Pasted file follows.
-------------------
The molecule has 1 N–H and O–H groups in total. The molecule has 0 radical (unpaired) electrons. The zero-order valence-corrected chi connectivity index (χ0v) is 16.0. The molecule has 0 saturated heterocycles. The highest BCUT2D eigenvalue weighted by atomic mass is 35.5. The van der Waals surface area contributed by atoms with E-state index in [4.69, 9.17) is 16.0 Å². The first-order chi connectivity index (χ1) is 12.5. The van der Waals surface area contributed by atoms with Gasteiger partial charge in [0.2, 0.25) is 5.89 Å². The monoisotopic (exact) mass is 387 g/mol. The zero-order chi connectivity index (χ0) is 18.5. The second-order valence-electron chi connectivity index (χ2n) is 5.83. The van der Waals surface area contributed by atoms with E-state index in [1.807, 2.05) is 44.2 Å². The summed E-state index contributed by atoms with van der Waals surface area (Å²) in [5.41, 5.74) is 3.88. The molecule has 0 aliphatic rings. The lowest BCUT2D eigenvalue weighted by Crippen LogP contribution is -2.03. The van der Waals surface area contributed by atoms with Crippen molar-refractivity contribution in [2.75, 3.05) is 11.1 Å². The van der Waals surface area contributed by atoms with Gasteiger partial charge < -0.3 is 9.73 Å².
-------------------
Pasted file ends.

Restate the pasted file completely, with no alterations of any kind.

The molecule has 1 N–H and O–H groups in total. The molecule has 0 radical (unpaired) electrons. The zero-order valence-corrected chi connectivity index (χ0v) is 16.0. The molecule has 0 saturated heterocycles. The highest BCUT2D eigenvalue weighted by atomic mass is 35.5. The van der Waals surface area contributed by atoms with E-state index in [4.69, 9.17) is 16.0 Å². The first-order chi connectivity index (χ1) is 12.5. The van der Waals surface area contributed by atoms with Gasteiger partial charge in [0.2, 0.25) is 5.89 Å². The monoisotopic (exact) mass is 387 g/mol. The zero-order chi connectivity index (χ0) is 18.5. The second-order valence-electron chi connectivity index (χ2n) is 5.83. The van der Waals surface area contributed by atoms with E-state index in [1.807, 2.05) is 44.2 Å². The summed E-state index contributed by atoms with van der Waals surface area (Å²) in [5.41, 5.74) is 3.88. The molecule has 0 aliphatic rings. The lowest BCUT2D eigenvalue weighted by Crippen LogP contribution is -2.03. The van der Waals surface area contributed by atoms with Crippen molar-refractivity contribution in [2.75, 3.05) is 11.1 Å². The van der Waals surface area contributed by atoms with Gasteiger partial charge < -0.3 is 9.73 Å².